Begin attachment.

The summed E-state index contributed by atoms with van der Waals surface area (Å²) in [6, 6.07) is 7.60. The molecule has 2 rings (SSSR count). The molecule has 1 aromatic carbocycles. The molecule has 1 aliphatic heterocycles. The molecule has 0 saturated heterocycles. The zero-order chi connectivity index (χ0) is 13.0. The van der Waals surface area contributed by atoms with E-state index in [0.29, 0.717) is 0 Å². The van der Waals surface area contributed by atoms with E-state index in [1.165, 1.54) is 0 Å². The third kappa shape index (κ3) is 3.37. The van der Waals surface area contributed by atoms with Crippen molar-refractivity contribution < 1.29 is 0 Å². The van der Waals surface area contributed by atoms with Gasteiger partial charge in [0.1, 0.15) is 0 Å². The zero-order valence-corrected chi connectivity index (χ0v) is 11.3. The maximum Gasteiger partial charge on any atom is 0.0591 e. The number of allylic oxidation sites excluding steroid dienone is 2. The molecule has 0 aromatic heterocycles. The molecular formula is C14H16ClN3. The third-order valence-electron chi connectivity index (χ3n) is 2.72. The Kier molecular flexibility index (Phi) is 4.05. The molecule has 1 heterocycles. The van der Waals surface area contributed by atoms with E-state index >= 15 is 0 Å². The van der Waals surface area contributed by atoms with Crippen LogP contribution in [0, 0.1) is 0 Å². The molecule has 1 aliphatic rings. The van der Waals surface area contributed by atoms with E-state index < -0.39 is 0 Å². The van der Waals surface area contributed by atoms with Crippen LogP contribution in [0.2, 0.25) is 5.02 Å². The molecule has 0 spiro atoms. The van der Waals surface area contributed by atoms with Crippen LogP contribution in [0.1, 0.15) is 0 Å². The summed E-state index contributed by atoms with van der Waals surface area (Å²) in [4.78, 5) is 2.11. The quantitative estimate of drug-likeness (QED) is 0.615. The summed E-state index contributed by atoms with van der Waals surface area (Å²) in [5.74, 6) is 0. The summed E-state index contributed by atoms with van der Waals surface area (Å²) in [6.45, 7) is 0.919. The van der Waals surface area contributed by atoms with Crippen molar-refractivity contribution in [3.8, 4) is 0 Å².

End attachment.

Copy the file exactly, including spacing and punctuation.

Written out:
The summed E-state index contributed by atoms with van der Waals surface area (Å²) in [6, 6.07) is 7.60. The molecule has 2 rings (SSSR count). The molecule has 1 aromatic carbocycles. The molecule has 1 aliphatic heterocycles. The molecule has 0 saturated heterocycles. The zero-order chi connectivity index (χ0) is 13.0. The van der Waals surface area contributed by atoms with E-state index in [0.29, 0.717) is 0 Å². The van der Waals surface area contributed by atoms with E-state index in [1.165, 1.54) is 0 Å². The third kappa shape index (κ3) is 3.37. The van der Waals surface area contributed by atoms with Crippen molar-refractivity contribution < 1.29 is 0 Å². The van der Waals surface area contributed by atoms with Gasteiger partial charge in [0.1, 0.15) is 0 Å². The zero-order valence-corrected chi connectivity index (χ0v) is 11.3. The maximum Gasteiger partial charge on any atom is 0.0591 e. The number of allylic oxidation sites excluding steroid dienone is 2. The molecule has 0 aromatic heterocycles. The molecular formula is C14H16ClN3. The third-order valence-electron chi connectivity index (χ3n) is 2.72. The Kier molecular flexibility index (Phi) is 4.05. The molecule has 1 heterocycles. The van der Waals surface area contributed by atoms with E-state index >= 15 is 0 Å². The van der Waals surface area contributed by atoms with Crippen LogP contribution in [0, 0.1) is 0 Å². The molecule has 1 aliphatic rings. The van der Waals surface area contributed by atoms with E-state index < -0.39 is 0 Å². The van der Waals surface area contributed by atoms with Crippen LogP contribution in [0.2, 0.25) is 5.02 Å². The molecule has 0 spiro atoms. The van der Waals surface area contributed by atoms with Crippen LogP contribution in [0.1, 0.15) is 0 Å². The summed E-state index contributed by atoms with van der Waals surface area (Å²) in [4.78, 5) is 2.11. The quantitative estimate of drug-likeness (QED) is 0.615. The summed E-state index contributed by atoms with van der Waals surface area (Å²) in [5.74, 6) is 0. The summed E-state index contributed by atoms with van der Waals surface area (Å²) in [6.45, 7) is 0.919. The van der Waals surface area contributed by atoms with Crippen molar-refractivity contribution in [3.8, 4) is 0 Å².